There are many fabulous things about the summer – popsicles, the pool, and fireworks are just a few that come to mind. With the warmer temperatures, though, come some downsides, as well.
At Oakhurst Veterinary Hospital the creepy crawly things of summer top our list. From ants and mosquitoes, to fleas to hornet nests, pest numbers increase with the sunshine.
While the urge to eradicate these things is real, it is important to remember that our dogs and cats share an environment with them and that killing some bugs can harm pets, too.
Thankfully, pet safe pesticides and control options do exist.Continue…
Some cats, despite our best efforts, demand to go outdoors. While we know that outside can hold some additional worries for kitty caregivers, things are even more dicey when darkness falls.
Oakhurst Veterinary Hospital can think of a few night time dangers for cats that make it a little easier to insist that your pet stay in at night.Continue…
Every dog gets a little stinky from time to time – they aren’t exactly known for their discretion when it comes to rolling in something rotten, after all. A dog who has been skunked, however, is a totally different ball game.
We’ve seen our share of skunked dogs here at Oakhurst Veterinary Hospital, and we’d like to share our tried and true tips for remedying this stinky situation.
The Down and Dirty Details
Skunks spray their stink from their anal sacs, located just inside their rectum. Their anal sacs, unlike those of dogs and cats, can be expressed on demand and with stunning accuracy.
A common denominator in rural, urban and suburban communities worldwide is the ubiquitous presence of cats. Some free-roamers may actually “belong” to someone, possibly somewhere nearby. But if you see them skulking around on a regular basis, they are equally likely to be stray or feral cats.
Highly territorial and incredibly effective at reproducing, feral cat colonies need more help than you might think. Seemingly self-sufficient, these cats are prone to illness and injury, and lead relatively short lives compared to domestic felines.
Feral cats haven’t had opportunities to be nurtured or socialized by humans. Stray cats, on the other hand, previously lived with people and through no fault of their own became homeless.
Nothing says summer like a vacation, but is your pet ready to ride along? Bringing a pet along on a trip can add another layer of fun, but can also lead to more responsibility, planning, and preparation. When traveling with pets, your furry friend’s safety, comfort, and of course fun, all need to be considered well in advance.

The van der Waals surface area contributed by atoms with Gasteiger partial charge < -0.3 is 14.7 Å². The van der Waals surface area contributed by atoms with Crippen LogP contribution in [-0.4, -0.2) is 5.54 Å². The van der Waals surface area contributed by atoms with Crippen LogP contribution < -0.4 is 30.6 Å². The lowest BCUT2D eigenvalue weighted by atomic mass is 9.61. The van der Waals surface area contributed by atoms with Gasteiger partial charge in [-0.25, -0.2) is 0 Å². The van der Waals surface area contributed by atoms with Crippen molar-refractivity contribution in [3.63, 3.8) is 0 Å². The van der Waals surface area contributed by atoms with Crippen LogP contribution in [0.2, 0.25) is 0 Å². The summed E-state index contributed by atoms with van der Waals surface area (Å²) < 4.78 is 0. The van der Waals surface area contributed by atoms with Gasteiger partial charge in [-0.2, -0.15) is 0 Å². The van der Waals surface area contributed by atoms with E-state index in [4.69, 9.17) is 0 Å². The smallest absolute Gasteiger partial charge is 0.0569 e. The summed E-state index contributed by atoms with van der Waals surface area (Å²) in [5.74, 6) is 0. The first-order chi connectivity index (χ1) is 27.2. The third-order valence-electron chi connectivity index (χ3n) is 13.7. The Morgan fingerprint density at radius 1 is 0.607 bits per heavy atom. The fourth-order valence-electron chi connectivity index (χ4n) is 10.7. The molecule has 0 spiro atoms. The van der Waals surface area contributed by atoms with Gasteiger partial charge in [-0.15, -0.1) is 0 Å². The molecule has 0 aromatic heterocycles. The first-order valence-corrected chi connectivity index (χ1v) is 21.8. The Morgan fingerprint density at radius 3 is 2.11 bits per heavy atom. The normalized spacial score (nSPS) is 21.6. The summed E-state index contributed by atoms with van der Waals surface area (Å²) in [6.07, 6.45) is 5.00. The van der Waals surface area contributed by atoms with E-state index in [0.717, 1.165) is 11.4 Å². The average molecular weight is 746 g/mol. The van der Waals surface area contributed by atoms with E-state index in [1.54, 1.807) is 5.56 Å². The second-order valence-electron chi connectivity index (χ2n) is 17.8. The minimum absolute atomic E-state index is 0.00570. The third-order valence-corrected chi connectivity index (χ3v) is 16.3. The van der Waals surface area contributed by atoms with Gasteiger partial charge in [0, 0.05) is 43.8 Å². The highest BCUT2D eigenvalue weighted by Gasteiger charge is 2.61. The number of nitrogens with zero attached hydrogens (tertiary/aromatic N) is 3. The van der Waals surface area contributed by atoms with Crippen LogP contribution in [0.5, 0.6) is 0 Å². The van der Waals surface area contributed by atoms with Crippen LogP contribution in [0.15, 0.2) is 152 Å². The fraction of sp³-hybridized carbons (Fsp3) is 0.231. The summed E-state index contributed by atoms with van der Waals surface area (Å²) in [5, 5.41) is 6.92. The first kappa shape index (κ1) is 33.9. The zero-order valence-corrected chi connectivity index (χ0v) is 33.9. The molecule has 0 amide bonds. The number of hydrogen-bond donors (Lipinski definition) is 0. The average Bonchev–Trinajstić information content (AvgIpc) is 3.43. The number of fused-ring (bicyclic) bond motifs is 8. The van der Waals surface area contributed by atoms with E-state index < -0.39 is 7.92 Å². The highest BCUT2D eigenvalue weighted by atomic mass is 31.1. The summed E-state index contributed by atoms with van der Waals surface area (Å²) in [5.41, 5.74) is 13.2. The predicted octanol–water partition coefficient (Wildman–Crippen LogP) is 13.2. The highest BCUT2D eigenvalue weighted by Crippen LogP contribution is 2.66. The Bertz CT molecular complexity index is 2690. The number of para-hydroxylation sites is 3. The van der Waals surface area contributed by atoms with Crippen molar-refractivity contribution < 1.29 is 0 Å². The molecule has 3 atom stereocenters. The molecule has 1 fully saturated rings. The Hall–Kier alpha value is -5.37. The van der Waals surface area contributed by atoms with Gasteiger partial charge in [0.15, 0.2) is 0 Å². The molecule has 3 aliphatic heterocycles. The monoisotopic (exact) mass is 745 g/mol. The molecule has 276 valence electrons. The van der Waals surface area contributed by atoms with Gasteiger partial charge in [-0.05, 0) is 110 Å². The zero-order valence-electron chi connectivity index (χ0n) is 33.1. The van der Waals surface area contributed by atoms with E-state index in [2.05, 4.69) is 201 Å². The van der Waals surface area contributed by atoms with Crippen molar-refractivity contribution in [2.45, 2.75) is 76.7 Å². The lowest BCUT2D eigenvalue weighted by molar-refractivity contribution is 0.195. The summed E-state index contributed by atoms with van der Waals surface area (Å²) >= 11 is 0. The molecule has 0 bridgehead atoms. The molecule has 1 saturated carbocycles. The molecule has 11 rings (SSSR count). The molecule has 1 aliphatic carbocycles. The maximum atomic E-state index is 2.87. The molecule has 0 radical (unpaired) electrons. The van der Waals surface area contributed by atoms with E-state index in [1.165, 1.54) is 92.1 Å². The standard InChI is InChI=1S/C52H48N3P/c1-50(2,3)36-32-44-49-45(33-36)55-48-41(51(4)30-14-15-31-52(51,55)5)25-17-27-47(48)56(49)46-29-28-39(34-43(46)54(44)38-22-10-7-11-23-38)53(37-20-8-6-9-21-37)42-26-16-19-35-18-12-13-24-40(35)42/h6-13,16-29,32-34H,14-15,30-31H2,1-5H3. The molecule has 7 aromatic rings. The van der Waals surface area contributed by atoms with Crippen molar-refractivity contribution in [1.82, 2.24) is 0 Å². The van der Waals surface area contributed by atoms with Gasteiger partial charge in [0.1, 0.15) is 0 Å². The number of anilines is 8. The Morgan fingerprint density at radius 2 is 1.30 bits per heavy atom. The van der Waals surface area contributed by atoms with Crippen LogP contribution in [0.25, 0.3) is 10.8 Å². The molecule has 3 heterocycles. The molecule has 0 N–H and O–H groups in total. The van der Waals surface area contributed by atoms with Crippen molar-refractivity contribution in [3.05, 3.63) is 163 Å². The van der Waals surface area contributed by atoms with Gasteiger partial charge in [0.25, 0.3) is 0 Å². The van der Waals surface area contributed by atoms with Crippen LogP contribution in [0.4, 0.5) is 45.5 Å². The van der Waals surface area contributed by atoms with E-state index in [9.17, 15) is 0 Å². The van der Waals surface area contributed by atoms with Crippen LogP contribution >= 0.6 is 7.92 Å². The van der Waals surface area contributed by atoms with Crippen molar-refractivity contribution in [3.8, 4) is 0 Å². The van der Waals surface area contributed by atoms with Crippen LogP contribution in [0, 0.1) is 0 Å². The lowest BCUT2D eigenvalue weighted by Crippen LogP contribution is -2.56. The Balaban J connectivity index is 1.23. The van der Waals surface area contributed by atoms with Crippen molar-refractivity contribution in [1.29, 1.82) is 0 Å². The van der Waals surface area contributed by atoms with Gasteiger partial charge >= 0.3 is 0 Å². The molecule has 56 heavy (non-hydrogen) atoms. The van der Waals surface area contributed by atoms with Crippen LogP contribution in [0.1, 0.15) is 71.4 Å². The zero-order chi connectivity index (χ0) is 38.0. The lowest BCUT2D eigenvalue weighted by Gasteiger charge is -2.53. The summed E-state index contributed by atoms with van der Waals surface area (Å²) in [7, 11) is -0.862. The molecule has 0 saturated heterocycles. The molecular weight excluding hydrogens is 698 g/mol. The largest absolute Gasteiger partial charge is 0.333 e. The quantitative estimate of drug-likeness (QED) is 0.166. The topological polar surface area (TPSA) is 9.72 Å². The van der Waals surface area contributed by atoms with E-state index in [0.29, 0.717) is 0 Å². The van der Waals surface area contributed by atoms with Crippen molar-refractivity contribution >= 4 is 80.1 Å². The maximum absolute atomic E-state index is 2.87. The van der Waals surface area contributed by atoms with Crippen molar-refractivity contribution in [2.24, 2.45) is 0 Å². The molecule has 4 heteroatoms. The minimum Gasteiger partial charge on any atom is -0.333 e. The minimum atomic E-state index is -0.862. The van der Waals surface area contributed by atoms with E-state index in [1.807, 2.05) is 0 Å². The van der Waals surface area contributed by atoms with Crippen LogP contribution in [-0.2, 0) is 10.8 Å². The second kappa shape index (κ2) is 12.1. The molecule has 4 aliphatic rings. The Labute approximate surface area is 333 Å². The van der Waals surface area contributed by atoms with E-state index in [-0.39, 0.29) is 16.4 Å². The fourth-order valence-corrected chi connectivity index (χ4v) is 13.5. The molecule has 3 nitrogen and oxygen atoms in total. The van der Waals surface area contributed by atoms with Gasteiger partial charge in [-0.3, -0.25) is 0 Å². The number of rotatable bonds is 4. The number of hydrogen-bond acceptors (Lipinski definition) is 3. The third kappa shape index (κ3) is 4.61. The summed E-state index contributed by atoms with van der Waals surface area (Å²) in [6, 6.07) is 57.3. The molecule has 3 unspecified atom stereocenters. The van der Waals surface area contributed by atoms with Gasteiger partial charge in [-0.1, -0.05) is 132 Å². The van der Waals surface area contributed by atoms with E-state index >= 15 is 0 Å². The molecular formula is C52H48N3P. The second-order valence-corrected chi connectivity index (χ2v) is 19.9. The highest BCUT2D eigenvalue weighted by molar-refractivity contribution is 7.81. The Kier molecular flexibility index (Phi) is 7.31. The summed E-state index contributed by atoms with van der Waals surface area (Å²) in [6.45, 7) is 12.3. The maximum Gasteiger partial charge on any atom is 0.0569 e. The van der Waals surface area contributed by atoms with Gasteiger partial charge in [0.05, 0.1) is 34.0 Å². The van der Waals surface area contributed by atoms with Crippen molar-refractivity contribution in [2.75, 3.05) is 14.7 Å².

Our pet travel tips aim to help you and your pet make the most out of your summer vacation together!Continue…
In our neck of the woods, it’s common to take your dog to the lake for a game of water fetch at the end of the day or on weekends. But there are some considerations safety, especially in lakes and ponds. As your partner in your dog’s health, Oakhurst Veterinary Hospital takes you through what you should know about water safety for dogs.
A Swimmer Or No?
Contrary to popular belief, not all dogs can swim. Long bodied, short legged, and flat faced dogs are not anatomically designed for the water. So before you take your pooch for a paddle, make sure she can (and wants to!) swim.Continue…
Having a pet go missing is every owner’s worst nightmare. Of course, you drive around the neighborhood hanging “lost pet” signs and post to your social media pages, but is this enough?
While nothing is foolproof, there is a way to significantly increase the chances of a happy reunion: pet microchipping. This affordable, noninvasive procedure helps return tens of thousands of lost pets each year, and the team at Oakhurst Veterinary Hospital wants you to know more about this valuable resource!
Pet owners have no shortage of decisions to make when it comes to protecting the health of their furry companions. Making sure your pet is protected against disease should top your list of concerns, especially when it comes to something as prevalent as leptospirosis.
This dangerous bacterial infection poses a serious risk to pets and people, and it’s on the rise in the U.S. and Canada. Now is a more important time than ever to know how to safeguard your loved ones, both animal and human.Continue…
As one of the most biologically diverse states in the country, New Jersey is home to over 1000 different species of animal wildlife. Coyotes, foxes, raccoons, snakes, and black bears are some of the species that have adapted to life near humans, and it’s not uncommon to encounter one or more during a wilderness excursion or right in our own backyards.
As wonderful as it can be to live a state so richly populated with wildlife, it’s important to stay alert, especially if you own a pet. Interactions between pets and wild animals can have disastrous consequences, which is why it’s so important to make sure you understand and implement the principles of wildlife safety for pets.
You may not be able to wrap your sweet kitten in bubble wrap to protect him from the world, but we are getting better and better at providing excellent defense against potential problems.
Parasites are one of the biggest threats to our pets. Whether it’s heartworm disease carried by mosquitoes, Lyme disease in the tick population, or fleas in out their glory, parasites are a problem. Oakhurst Veterinary Hospital is excited to be able to offer the latest and greatest in parasite prevention for those of the feline persuasion – Zoetis’ Revolution Plus.Continue…